• Mental problems

If you notice that your asthma symptoms are getting worse, you have difficulty sleeping, experience a rapid heartbeat, have tremors, nervousness, or seizure, or you have a cough with phlegm lasting longer than seven days, comes back, or occurs in conjunction with a fever, rash, or persistent headache, or other allergic reactions, stop the use of Bronkaid and talk to your doctor.

Are There Any Risks Associated with Taking Bronkaid?

Bronkaid is generally considered a safe medication, but there are some risks associated with its use.

Because asthma can be a life-threatening condition, patients should seek medical help if they do not experience relief within 60 minutes of taking Bronkaid, start experiencing worse symptoms, need to take more than 6 capsules in 24 hours, take more than 4 capsules in 24 hours 3 or more days per week, or have 2 asthma attacks in a week.

Taking Bronkaid can cause your blood pressure or heart rate to increase, which can increase the risk of heart attack or stroke, which can cause death.

Patients with a history of high blood pressure or heart disease or who take the medication more frequently or in higher doses than recommended have an increased risk of heart attack or stroke.

Due to the tendency of Bronkaid to increase blood pressure and heart rate, it should not be taken while consuming food or beverages that contain caffeine or supplements that have a stimulant effect.

Is Bronkaid Safe for Pregnant and Breastfeeding Mothers to Take?

Because Bronkaid is an FDA-designated Class C drug for pregnant women, the full effects of the medication on unborn babies have not been conclusively studied, and use during pregnancy is recommended only when the benefit outweighs the risk.

Existing data does not show an association between Bronkaid and birth defects, but there is no controlled data on human pregnancy currently available.

Because of the lack of data surrounding Bronkaid’s effect on unborn children, it is recommended that you get medical advice before using the medication.

Breastfeeding mothers should also take Bronkaid only when the benefits outweigh the risks, as irritability and excessive crying have been documented in infants whose mothers take Bronkaid while breastfeeding. 

Who Should Not Take Bronkaid?

While Bronkaid is generally considered a safe medication, some people should not take Bronkaid:

  • People taking monoamine oxidase inhibitors (MAOIs) or people who have used an MAOI drug within the past two weeks
  • People with a history of any of the following should talk to their doctors about their medical history before taking Bronkaid
    • Previously hospitalized for asthma
    • Heart disease
    • High blood pressure
    • Diabetes
    • Thyroid disease
    • Seizures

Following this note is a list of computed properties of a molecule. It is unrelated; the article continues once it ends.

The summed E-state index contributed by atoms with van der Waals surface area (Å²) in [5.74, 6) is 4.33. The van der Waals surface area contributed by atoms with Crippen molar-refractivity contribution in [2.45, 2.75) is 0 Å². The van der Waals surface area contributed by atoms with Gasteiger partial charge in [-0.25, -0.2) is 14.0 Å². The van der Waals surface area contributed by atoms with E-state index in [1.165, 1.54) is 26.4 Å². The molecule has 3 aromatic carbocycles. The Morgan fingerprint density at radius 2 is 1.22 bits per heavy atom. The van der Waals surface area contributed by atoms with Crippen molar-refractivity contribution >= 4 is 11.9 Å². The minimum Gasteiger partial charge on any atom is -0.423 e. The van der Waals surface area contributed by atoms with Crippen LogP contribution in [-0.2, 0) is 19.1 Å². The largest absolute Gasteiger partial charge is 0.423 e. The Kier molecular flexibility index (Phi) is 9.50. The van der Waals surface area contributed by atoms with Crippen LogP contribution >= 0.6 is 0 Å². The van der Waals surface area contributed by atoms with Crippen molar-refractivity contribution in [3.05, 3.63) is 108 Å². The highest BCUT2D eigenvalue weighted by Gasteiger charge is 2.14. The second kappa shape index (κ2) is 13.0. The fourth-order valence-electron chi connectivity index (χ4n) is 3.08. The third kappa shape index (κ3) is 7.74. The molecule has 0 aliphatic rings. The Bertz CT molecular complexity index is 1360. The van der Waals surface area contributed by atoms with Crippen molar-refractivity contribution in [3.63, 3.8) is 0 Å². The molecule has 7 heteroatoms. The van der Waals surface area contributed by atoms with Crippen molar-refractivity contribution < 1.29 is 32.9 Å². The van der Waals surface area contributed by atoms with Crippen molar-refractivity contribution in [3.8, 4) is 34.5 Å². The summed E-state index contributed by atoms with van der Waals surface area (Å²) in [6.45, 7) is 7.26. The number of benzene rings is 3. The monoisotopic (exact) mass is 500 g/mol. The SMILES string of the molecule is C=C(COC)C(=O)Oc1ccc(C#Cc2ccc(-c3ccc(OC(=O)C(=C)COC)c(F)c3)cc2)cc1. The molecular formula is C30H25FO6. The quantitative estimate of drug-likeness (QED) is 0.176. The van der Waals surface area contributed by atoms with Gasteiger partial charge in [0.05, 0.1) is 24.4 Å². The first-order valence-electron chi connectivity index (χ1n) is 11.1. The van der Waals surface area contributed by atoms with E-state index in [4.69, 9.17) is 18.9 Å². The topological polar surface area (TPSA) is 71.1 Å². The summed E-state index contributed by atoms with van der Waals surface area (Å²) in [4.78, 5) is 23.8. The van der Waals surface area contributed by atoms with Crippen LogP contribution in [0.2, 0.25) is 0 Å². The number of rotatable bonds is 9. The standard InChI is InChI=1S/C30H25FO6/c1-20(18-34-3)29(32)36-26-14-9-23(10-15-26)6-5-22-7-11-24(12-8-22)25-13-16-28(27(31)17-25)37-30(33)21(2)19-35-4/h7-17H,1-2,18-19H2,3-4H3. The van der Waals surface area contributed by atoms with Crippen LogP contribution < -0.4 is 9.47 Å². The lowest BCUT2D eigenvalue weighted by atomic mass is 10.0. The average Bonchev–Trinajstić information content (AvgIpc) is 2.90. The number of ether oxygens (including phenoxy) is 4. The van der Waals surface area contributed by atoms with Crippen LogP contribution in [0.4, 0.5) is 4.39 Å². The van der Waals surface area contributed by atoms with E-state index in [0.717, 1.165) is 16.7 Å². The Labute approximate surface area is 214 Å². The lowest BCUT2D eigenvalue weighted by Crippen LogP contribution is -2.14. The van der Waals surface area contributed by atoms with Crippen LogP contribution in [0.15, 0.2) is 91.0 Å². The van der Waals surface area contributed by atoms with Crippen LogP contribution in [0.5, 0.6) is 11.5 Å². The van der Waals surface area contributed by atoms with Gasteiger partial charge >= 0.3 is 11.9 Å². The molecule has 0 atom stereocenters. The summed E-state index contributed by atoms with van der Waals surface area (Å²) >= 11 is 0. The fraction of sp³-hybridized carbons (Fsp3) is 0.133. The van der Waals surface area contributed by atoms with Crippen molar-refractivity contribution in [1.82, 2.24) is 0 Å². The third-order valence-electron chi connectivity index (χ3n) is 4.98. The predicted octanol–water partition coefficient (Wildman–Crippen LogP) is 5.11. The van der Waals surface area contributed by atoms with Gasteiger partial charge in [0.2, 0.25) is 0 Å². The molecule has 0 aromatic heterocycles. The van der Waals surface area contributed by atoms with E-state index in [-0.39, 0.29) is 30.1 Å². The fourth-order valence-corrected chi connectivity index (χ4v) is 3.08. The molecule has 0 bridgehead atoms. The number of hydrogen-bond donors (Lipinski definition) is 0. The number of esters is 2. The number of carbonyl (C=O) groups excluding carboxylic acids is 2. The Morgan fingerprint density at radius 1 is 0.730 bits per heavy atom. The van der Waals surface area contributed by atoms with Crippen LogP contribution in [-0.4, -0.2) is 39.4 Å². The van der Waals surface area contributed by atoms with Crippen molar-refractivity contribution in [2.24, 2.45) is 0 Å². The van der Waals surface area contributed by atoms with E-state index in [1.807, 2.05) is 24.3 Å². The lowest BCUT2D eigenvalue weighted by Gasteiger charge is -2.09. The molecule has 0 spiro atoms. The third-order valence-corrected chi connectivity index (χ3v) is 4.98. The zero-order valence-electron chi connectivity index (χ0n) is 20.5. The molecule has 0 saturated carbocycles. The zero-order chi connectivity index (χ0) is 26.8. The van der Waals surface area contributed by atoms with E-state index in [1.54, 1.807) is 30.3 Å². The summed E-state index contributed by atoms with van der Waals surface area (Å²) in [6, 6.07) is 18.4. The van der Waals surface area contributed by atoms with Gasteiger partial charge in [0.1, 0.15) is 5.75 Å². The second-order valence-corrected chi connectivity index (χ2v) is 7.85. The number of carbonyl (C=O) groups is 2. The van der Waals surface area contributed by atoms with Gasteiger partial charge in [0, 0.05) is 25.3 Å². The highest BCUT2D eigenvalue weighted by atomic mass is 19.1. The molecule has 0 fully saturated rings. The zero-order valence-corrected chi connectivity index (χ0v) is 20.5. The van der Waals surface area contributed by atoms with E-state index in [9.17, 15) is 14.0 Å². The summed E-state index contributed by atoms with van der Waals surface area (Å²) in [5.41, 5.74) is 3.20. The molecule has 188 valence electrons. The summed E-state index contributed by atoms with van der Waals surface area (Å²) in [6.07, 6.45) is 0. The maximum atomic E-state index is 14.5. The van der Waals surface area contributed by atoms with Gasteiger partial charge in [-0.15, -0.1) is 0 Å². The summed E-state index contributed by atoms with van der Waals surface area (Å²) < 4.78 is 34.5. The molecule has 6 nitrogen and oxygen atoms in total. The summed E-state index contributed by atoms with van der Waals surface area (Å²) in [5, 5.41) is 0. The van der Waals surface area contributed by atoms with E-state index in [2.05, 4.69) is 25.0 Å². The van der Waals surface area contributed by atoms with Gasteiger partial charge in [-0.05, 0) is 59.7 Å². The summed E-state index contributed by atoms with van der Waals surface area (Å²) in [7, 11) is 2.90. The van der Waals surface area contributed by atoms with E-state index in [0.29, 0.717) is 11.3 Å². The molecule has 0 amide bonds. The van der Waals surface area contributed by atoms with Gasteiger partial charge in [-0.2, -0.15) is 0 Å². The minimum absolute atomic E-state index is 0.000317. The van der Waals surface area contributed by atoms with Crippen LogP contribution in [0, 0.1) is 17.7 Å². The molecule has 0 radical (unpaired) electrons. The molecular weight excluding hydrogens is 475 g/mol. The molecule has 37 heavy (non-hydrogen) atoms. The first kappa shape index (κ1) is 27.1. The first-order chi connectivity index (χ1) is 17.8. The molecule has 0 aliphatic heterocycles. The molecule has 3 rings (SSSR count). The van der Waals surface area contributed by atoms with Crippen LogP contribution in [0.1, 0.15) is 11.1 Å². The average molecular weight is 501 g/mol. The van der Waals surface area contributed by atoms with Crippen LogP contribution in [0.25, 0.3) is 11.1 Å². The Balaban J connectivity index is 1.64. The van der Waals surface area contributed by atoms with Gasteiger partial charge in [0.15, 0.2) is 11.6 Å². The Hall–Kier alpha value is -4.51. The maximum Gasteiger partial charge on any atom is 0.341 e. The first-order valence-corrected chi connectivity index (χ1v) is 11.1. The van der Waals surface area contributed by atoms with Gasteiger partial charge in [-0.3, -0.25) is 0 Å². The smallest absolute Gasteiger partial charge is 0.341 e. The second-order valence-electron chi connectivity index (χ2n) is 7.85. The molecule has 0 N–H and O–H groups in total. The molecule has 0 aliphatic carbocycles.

• Narrow angle glaucoma
    • Psychiatric or emotional condition
    • Trouble urinating due to an enlarged prostate gland
    • Persistent or chronic cough associated with smoking, asthma, chronic bronchitis, or emphysema
    • Cough combined with excessive mucus
  • People who are taking prescription drugs for asthma, obesity, weight control, depression, or other psychiatric conditions should speak to their doctor before taking Bronkaid.
  • Children under the age of 12 should not take Bronkaid. It should be stored out of the reach of children and if used by children, contact the Poison Control Center immediately.
  • People taking any medication that contains phenylephrine, pseudoephedrine, ephedrine, or caffeine should not take this medication.

References, Studies and Sources:



medically reviewed and fact checked
Sesame Care

Find the best price for great doctors and specialists

  • Thousands of doctors and specialists
  • $13,000,000+ saved by patients
  • 95% patient satisfaction
  • 4.3 on TrustPilot

Popular Destinations

Recent Articles


Lexapro (escitalopram) is an antidepressant from the group of drugs called selective serotonin reuptake inhibitors (SSRIs) and is used to treat certain types of depression and anxiety. Lexapro works by balancing levels of serotonin in the brain and nerves.

Read More »

How Often Can I Take Tylenol?

We’ve all suffered from mild to moderate pain or a fever at some point in our lives, and for many of us, we’ve likely experienced pain this week! Pain and occasional fevers are a fact of life for most people, and pain medication and fever reducers can help us to feel better sooner. Tylenol is one of the most popular medications in the United States and has been treating mild to moderate pain and reducing fevers since the 1950s. It is not the same as ibuprofen, aleve, or advil, therefore, this article is only speaking about acetaminophen containing products. Today, approximately 23 percent of American adults take Tylenol or its generic form, acetaminophen, in any given week, and acetaminophen products are the most commonly used medication to relieve pain and reduce fever in children. Tylenol is generally considered safe and effective when taken as directed, but it’s important to know exactly how often you can take Tylenol and how much is safe to take.

Read More »

Share On:

Subscribe To Our Newsletter

Get updates and learn from the best

More To Explore

What is Breo Ellipta and How Much Does it Cost?

Breo Ellipta is a preventative inhalation powder that can help people with asthma or chronic obstructive pulmonary disease manage their condition and minimize breathing

What does Bronkaid do?

Bronkaid is a dual-action medication that is intended to treat symptoms of intermittent asthma; the two components of Bronkaid are ephedrine sulfate and guaifenesin.

Bronkaid side effects: What are they?

While some people have severe, life-threatening asthma attacks and rely on inhalers to control their symptoms, other people have more intermittent and mild cases

Ventolin vs. Albuterol: What’s the Difference?

When it comes to Ventolin vs albuterol, what is the difference? For the most part, the two medications are very similar and are used

What Is Albuterol?

Albuterol is one of several different medications that can help asthma sufferers, but what is albuterol and how does it work?

Where to Buy Bronkaid?

Bronkaid is a medication that is used to treat symptoms of mild and intermittent asthma. The medication is meant for quick-relief of asthma symptoms.

Bronkaid vs. Primatene: What’s The Difference?

Bronkaid and Primatene are two main over-the-counter (OTC) medications used for quick relief of symptoms due to mild and intermittent asthma. They are different

What is Arnuity Ellipta and How is it Used?

Arnuity Ellipta is a preventative inhaler that can help people with asthma manage their condition and minimize an attack. 

How Much Does Arnuity Ellipta Cost?

Asthma can be relatively mild or serious and potentially deadly, so the types of treatments available vary accordingly. Prescriptions like Arnuity Ellipta are intended

What is the Dosage Amount for Breo Ellipta?

Patients who have severe asthma or chronic obstructive pulmonary disease that is not sufficiently managed with the use of typical asthma medications may be